Chicago Tribune, “Naked Feel Is In Works For Shoes”, Dr Stoxen Predicts and Recommends Minimalist Shoes To Converse Japan, In 2007
Humans have been running barefoot, walking barefoot or in minimal footwear (moccasins and sandals) since the beginning of time. And like all children you ran barefoot.
“Minimalist footwear” such as five finger shoes or barefoot running sandals have become popular of late, particularly in the barefoot running community. Research conducted on barefoot running training have spawned the success of many different shoes, their common marketing theme touting their close approximation to training barefoot. minimalist shoe companies start to standardize. If they don’t use similar language to describe their new products, you won’t buy. Make sure there is a Zero Drop (sometimes “zero differential”) What “zero drop” refers to is the difference in height between the heel and the ball of the foot. Just because it’s “zero drop” doesn’t mean it’s a barefoot running shoe, or even a minimalist shoe. The first thing you’ll notice is that many of these “barefoot” style shoes still have a HUGE amount of padding between your foot and the ground.
Working out in shoes that are overly “protective” immobilizes the foot and weakens it over time.”Highly cushioned shoes actually weaken your feet because they bind them and don’t allow them to move,” Stoxen explained. Having a brace on the body only inhibits natural motion that reduces positive adaptation. That is why doctors are quick to take the cast off your arm after its healed from a fracture.” Strong evidence shows that thickly cushioned running shoes have done nothing to prevent running injuries in the last 30-odd years since they were invented. Earlier studies suggest that running in highly cushioned shoes may increase the risk of ankle sprains, plantar fasciitis and other running injuries as well as increase the risk of overpronation and over supination. This can lead to chronic knee pain, chronic hip pain or extreme back pain.” Weather you have heel spurs, sciatic nerve problems, a tight iliotibial band (ITB) or even cracking knees, it will not be cured with a pair of shoes.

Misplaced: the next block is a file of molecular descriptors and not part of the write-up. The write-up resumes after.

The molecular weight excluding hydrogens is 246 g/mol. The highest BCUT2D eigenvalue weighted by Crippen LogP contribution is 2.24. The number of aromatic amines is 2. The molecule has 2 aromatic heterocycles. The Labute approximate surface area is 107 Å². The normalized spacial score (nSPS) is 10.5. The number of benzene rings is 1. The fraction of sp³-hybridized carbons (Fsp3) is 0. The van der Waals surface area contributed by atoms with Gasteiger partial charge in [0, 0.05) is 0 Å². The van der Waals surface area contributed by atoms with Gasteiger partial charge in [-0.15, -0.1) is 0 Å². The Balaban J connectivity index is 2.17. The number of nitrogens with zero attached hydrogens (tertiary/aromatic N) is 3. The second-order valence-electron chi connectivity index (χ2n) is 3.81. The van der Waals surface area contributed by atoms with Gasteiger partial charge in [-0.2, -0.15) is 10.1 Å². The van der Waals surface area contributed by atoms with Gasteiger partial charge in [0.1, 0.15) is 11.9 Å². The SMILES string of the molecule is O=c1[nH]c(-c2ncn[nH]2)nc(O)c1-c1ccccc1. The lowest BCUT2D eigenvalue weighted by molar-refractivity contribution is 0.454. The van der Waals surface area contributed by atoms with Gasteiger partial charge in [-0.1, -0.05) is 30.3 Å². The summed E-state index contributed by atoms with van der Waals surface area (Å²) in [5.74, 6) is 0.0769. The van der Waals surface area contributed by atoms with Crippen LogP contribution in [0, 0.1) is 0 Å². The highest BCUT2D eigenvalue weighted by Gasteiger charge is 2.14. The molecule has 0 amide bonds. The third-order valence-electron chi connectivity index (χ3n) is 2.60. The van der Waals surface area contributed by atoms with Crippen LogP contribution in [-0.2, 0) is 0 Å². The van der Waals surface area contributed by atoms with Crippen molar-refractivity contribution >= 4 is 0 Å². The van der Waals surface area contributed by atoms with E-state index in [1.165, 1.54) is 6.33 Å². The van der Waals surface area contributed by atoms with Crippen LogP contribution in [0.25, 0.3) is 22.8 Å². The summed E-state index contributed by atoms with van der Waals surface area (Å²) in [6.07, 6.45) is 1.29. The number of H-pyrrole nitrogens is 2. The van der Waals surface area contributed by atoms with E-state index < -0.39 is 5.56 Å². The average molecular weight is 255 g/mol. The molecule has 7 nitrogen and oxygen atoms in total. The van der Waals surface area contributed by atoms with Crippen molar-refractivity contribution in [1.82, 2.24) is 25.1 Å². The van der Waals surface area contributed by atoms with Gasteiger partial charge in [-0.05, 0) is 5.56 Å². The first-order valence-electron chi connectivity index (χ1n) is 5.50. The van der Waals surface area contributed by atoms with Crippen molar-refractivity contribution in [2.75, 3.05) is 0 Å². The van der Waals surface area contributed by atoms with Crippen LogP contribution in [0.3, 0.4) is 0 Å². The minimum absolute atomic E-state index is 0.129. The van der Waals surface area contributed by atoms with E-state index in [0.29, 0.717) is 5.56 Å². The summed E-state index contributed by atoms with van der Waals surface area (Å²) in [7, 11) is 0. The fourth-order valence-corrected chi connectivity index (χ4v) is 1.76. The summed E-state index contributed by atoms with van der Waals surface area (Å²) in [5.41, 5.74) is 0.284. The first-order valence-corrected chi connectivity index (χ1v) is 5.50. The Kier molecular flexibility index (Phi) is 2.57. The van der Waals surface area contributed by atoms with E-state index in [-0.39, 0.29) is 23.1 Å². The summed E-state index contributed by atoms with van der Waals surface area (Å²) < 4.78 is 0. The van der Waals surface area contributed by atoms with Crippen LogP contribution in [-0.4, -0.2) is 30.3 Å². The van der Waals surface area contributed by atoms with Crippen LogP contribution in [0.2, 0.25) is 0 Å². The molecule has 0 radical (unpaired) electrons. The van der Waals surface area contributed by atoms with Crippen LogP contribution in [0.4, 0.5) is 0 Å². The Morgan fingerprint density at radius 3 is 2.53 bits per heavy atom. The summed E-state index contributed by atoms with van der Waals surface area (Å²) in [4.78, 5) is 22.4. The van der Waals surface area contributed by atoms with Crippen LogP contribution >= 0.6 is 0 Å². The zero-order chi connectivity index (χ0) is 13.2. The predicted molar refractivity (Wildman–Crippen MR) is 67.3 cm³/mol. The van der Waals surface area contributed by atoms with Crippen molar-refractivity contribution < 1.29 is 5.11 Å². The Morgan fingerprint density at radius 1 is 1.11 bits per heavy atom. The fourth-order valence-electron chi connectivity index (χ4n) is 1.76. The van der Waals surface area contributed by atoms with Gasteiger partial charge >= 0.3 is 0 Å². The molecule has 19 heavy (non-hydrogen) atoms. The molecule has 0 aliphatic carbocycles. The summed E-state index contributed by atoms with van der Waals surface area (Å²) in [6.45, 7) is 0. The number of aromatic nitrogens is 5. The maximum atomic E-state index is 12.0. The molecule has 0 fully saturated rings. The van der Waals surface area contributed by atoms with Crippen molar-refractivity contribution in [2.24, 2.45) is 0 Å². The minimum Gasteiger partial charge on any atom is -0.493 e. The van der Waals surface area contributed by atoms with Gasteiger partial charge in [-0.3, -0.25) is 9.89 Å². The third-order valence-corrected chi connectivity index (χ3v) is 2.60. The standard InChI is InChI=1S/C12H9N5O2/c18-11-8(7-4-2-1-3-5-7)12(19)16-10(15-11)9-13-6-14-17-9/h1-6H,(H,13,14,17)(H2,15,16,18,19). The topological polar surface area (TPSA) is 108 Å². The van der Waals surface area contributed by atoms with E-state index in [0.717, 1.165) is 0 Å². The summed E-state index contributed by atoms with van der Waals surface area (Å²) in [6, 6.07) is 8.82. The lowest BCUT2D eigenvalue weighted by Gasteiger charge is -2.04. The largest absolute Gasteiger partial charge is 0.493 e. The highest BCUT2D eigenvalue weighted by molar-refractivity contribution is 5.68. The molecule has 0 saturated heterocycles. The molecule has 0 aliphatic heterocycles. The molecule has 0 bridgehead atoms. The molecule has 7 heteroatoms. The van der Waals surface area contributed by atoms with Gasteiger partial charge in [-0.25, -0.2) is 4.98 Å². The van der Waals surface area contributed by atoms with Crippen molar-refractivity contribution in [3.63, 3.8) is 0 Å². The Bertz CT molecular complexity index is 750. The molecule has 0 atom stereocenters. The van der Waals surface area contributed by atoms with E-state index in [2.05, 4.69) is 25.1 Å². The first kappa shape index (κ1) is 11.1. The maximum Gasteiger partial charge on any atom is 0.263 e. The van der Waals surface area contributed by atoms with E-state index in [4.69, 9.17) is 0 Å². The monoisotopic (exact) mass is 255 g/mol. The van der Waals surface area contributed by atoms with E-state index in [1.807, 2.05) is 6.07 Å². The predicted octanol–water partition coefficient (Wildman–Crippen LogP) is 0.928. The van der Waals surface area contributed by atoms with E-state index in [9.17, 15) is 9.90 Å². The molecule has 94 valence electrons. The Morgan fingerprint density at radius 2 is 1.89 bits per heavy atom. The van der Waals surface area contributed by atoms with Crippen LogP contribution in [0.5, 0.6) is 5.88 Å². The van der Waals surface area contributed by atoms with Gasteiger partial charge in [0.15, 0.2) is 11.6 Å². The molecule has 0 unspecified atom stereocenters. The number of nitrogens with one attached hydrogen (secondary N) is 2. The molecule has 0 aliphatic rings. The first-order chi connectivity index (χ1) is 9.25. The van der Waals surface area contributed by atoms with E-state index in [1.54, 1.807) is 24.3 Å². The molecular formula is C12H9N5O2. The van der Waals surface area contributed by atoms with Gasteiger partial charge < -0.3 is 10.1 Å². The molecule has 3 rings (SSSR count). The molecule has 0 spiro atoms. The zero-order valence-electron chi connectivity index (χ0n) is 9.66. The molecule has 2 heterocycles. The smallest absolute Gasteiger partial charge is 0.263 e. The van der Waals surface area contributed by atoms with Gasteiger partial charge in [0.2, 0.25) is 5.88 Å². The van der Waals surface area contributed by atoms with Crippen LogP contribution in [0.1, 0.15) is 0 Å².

Naked Feel is in Works for Shoes
By Leslie Mann
CHICAGO TRIBUNE, Q – SECTION 13
Sunday, December 30, 2007
View the original article, click here
Athletic shoes are so comfy, they must be good for your feet, right?
“Not necessarily”, said Dr. James Stoxen DC, a chiropractic physician at Team Doctors Treatment and Training Center in Chicago.
“Highly cushioned shoes actually weaken your feet because they bind them and don’t allow them to move,” Stoxen explained. “This can lead to common running injuries such as Iliotibial Band Syndrome (runners knee), Shin Splints, Tibia Stress Fracture and Chondromalacia Patella which can lead to chronic foot pain, shooting foot pain, cracking of the knee and even hip pain.”
Ideally, he said, we should be barefoot all day long. But we do need shoes to protect our feet. So the next best thing, according to Stoxen, is a shoe that allows our feet to move as much as possible.
To this end, Stoxen is working with Converse Footwear Co. in Japan to develop a shoe that allows the feet to flex. The company plans to launch it in Japan next spring. We may never see it here, but who knows how much that “naked” feel could catch on?
“The new shoe [not yet named] will be light and simple,” said Dan Weiss, director of marketing for the Converse Performance Team in Japan. “It won’t have any gels, springs or other gimmicks.”
Although the Nike Free is designed for running, tennis, track and football, the new Converse will be designed for playing basketball.
Not everyone is sold on the barefoot-like shoes, though.
“They aren’t for everyone,” said Chicago podiatrist Dr. Lisa Schoene, spokeswoman for the Illinois Podiatric Medical Association. “Someone whose feet pronate, or roll inward as they walk, for example, would have very sore feet at the end of the day if they wore them.”
No shoe is universal, Schoene saids. “Just like you buy different equipment for different sports, you need different shoes for different activities,” she said. “And what works for one person doesn’t work for the next.”
“People have been running barefoot for millions of years and it has only been since 1972 that people have been wearing shoes with thick, synthetic heels,” said Daniel Lieberman, a professor of human evolutionary biology at Harvard University.
With thick heels, people lengthen their strides, landing heel-first and letting the shoe absorb the impact of each footfall. You can’t do that barefoot running or training barefoot (try it sometime), so your body naturally falls into a shorter stride, landing first on the outside middle or ball of your foot. As you advance your foot rolls inward; the arch flattens and helps absorb the impact; it then springs back up as you lift your foot and push off the ground. In a sense the arch is acting like a leaf spring.
Dr. Stoxen is sure that running barefoot or with running with minimal footwear is one way to avoid injuries. After all, we evolved without shoes.
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